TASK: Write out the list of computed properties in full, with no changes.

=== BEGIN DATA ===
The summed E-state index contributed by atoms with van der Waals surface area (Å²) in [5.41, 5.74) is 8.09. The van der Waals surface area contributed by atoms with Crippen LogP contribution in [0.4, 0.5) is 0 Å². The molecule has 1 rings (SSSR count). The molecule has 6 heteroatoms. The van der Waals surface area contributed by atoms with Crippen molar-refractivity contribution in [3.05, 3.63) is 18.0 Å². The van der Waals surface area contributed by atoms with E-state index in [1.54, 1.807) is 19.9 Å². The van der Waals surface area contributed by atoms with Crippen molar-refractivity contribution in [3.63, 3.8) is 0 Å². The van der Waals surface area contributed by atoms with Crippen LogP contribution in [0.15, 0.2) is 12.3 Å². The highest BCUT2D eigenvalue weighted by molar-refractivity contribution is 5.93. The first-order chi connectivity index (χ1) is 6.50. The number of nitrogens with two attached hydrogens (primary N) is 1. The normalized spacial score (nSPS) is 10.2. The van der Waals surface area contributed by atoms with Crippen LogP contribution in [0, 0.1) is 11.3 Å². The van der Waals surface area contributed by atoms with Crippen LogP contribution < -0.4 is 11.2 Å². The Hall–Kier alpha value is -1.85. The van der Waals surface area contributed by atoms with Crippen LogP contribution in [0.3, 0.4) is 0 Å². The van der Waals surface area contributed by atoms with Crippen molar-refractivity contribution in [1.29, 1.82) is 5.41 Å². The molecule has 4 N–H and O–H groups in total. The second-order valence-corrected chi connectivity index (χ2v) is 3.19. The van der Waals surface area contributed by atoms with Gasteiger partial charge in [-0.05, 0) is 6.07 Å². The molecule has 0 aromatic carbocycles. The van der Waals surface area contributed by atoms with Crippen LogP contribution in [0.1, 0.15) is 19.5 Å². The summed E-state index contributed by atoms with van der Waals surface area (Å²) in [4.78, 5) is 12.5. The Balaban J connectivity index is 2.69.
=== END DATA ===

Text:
The summed E-state index contributed by atoms with van der Waals surface area (Å²) in [5.41, 5.74) is 8.09. The van der Waals surface area contributed by atoms with Crippen LogP contribution in [0.4, 0.5) is 0 Å². The molecule has 1 rings (SSSR count). The molecule has 6 heteroatoms. The van der Waals surface area contributed by atoms with Crippen molar-refractivity contribution in [3.05, 3.63) is 18.0 Å². The van der Waals surface area contributed by atoms with E-state index in [1.54, 1.807) is 19.9 Å². The van der Waals surface area contributed by atoms with Crippen molar-refractivity contribution in [3.63, 3.8) is 0 Å². The van der Waals surface area contributed by atoms with Crippen LogP contribution in [0.15, 0.2) is 12.3 Å². The highest BCUT2D eigenvalue weighted by molar-refractivity contribution is 5.93. The first-order chi connectivity index (χ1) is 6.50. The number of nitrogens with two attached hydrogens (primary N) is 1. The normalized spacial score (nSPS) is 10.2. The van der Waals surface area contributed by atoms with Crippen LogP contribution in [0, 0.1) is 11.3 Å². The van der Waals surface area contributed by atoms with Crippen LogP contribution < -0.4 is 11.2 Å². The Hall–Kier alpha value is -1.85. The van der Waals surface area contributed by atoms with Crippen LogP contribution in [0.3, 0.4) is 0 Å². The van der Waals surface area contributed by atoms with Crippen molar-refractivity contribution in [1.29, 1.82) is 5.41 Å². The molecule has 4 N–H and O–H groups in total. The second-order valence-corrected chi connectivity index (χ2v) is 3.19. The van der Waals surface area contributed by atoms with Gasteiger partial charge in [-0.05, 0) is 6.07 Å². The molecule has 0 aromatic carbocycles. The van der Waals surface area contributed by atoms with Crippen LogP contribution in [0.1, 0.15) is 19.5 Å². The summed E-state index contributed by atoms with van der Waals surface area (Å²) in [4.78, 5) is 12.5. The Balaban J connectivity index is 2.69.